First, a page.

National parks and protected lands are not immune from ghosts and ghouls and things that go bump in the night. There are all sorts of scary stories out there about spooky forests, dark park roads, haunted inns, and lonely gravesites. In honor of Halloween, I’ve created a National Parks Quiz and Trivia piece which the National Parks Traveler has published in today’s edition.
If you feel like testing your ghostly knowledge while learning something that might raise the hairs on the back of your neck, then click on the image above.
Imagine yourself, all alone, walking through a dark forest full of twisting and twisted trees. You know something is lurking out there, watching you. You’ve got to get away, but where do you run that you won’t stumble over twisted tree roots? You know something wicked this way comes for you.
On Halloween, even national park forests, like this one in Olympic National Park along the Sol Duc Falls Trail, can look pretty sinister and spooky, when given a little black & white conversion and some vignetting around the edges.
I know, what a word to use for something as beautiful as the scenery along the Hall of Mosses trail in the Hoh Rain Forest of Olympic National Park. Actually, this image (just in time for Halloween, I might add), is a duplicate of the color one I uploaded to a post a couple of days ago. I wondered how forest interiors might look if converted to monochrome. I immediately noticed the clarity and texture of the tree roots, and the play of shadow and light in the scene. A lovely, green and brown serene scene became a bit more sinister in black and white.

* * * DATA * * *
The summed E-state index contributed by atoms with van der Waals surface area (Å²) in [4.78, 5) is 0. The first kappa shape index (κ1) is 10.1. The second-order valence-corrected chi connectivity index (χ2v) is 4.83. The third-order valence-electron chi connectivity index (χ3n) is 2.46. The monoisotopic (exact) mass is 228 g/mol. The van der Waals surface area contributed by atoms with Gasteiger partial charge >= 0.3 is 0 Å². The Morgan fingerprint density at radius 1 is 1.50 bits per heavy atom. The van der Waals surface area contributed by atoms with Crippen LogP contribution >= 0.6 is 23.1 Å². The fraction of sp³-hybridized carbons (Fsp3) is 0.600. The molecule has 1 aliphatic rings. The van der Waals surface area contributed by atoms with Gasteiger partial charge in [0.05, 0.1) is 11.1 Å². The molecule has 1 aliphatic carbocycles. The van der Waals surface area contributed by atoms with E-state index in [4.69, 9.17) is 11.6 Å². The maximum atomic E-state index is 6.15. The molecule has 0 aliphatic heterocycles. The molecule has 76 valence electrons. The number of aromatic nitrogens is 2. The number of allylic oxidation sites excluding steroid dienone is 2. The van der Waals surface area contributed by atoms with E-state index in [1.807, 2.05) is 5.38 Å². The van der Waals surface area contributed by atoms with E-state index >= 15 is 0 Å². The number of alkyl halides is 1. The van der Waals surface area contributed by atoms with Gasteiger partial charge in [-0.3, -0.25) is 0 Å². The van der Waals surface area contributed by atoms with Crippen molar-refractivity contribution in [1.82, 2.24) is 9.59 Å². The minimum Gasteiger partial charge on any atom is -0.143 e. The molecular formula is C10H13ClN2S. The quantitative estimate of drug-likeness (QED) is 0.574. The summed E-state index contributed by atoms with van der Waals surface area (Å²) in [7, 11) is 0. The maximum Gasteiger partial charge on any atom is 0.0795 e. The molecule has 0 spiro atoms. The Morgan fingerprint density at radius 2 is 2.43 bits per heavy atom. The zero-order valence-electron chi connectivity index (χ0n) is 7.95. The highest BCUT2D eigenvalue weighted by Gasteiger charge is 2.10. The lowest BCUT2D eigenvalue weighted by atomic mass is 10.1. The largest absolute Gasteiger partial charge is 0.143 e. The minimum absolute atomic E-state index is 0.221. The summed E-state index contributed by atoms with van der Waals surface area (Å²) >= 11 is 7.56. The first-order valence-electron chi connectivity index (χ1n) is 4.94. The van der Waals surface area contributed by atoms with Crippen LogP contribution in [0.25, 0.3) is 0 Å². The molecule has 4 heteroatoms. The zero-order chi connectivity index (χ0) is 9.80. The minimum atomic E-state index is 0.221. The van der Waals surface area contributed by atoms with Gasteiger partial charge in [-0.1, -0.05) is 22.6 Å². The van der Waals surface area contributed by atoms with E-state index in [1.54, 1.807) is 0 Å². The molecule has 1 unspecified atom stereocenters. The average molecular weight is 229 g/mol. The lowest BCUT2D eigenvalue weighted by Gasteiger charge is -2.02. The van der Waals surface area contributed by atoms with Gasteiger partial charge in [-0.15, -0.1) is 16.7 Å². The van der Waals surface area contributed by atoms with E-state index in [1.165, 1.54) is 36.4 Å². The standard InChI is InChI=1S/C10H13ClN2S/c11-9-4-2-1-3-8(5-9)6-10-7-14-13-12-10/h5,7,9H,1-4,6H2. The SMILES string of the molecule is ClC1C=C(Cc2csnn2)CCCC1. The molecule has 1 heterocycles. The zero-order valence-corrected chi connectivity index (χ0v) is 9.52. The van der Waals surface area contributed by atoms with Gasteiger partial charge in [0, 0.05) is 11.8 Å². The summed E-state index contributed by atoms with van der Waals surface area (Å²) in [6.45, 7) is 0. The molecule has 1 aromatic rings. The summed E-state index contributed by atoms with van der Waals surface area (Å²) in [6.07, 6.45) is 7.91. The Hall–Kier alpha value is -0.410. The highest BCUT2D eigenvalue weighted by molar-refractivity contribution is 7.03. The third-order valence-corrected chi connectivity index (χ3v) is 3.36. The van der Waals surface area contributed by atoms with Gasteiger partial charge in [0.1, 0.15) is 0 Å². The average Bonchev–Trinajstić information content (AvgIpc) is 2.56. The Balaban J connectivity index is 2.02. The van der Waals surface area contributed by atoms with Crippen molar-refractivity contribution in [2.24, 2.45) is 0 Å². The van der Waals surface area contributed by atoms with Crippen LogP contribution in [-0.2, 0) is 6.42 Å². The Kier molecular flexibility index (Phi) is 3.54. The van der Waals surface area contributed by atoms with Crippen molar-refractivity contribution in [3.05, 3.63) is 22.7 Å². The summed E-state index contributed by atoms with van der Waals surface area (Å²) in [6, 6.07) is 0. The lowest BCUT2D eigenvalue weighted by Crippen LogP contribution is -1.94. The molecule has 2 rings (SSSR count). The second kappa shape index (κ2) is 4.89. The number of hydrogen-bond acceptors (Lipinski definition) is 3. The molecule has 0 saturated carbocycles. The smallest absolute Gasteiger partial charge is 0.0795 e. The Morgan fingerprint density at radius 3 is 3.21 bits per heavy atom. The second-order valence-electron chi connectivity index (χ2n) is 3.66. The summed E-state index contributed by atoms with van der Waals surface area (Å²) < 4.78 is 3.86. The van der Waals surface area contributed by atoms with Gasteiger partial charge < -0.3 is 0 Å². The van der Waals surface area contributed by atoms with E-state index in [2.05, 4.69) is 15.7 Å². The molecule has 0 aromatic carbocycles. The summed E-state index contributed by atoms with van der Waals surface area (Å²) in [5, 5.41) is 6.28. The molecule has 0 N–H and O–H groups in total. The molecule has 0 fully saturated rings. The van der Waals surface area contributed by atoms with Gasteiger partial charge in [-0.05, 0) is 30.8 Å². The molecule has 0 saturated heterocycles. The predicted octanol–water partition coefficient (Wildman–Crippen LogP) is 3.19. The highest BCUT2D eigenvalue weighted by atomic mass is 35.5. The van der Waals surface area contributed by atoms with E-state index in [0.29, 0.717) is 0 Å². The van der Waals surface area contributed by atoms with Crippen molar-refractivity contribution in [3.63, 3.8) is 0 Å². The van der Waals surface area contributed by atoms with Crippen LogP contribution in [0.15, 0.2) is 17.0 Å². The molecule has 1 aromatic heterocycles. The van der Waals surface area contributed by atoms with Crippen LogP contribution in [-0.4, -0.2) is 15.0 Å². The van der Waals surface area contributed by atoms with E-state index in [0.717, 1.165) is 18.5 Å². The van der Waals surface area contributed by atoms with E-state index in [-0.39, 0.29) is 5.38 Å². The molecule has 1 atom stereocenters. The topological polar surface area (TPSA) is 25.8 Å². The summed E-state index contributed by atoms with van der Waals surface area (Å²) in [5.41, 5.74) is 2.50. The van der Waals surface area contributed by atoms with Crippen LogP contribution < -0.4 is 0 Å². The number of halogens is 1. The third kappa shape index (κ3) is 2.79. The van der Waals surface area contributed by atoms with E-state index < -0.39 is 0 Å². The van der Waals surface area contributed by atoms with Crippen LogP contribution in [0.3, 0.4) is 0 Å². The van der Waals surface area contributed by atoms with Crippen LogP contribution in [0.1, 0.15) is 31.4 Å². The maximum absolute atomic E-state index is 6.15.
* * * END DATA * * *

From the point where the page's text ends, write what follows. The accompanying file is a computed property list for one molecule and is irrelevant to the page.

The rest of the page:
I recently received a new hand-made felted-wool witch hat from Etsy. I decided to have a little fun with some self-portraits and studio lighting in my “studio”. Actually, I live in an apartment and don’t have an official (aka proper) studio. Instead, I have a couple of lights on stands with translucent umbrellas, all in my living room. I covered the livingroom window with a black fleece sheet and set up my tripod and Canon 5DSR and Canon 85mm f1.2L lens at the other end of the room. One studio light was above and looking down at me while the other light was below and looking up at me. After I processed the photos using Adobe Lightroom and Photoshop, I ran them through Perfect Photo Suite 9 Effects presets and filters for the final product.
Halloween Becky – original shot
Halloween Becky #2
Halloween Becky – Original Shot
And for good measure, I decided to have a little fun with black & white (Silver Efex 2) and Adobe Photoshop’s history brush tool.
Happy Halloween, Everybody! May you receive all the good candy (Kit Kat, Snickers, Starburst, Heath Bar).
How could I *not* do something in honor of one of my favorite holidays?
I used to work at the Texas Renaissance Festival, and while working there, I purchased this totally cool handmade leather witch hat that I only get to wear once a year (along with the jack-o-lantern shirt). The light strand is one of several that my sister gave to me; it’s been adorning one of my bookcases in the living room as the strand make a great nightlight.
So I set up the camera and 85mm lens on a tripod. I turned off all the lights. I used a small flashlight that I held below and to the side of me to give my face a little light with some deep shadows. My wireless remote captured all of this. The finishing touches to the photo were some vignetting and the text (in “Chiller” font).
All images on these posts are the exclusive property of Rebecca L. Latson and Where The Trails Take You Photography. Please respect my copyright and do not use these images on Pinterest, Facebook, Tumblr, Instagram, Snapchat or any other business, personal or social website, blog site, or other media without my written permission. Thank you.
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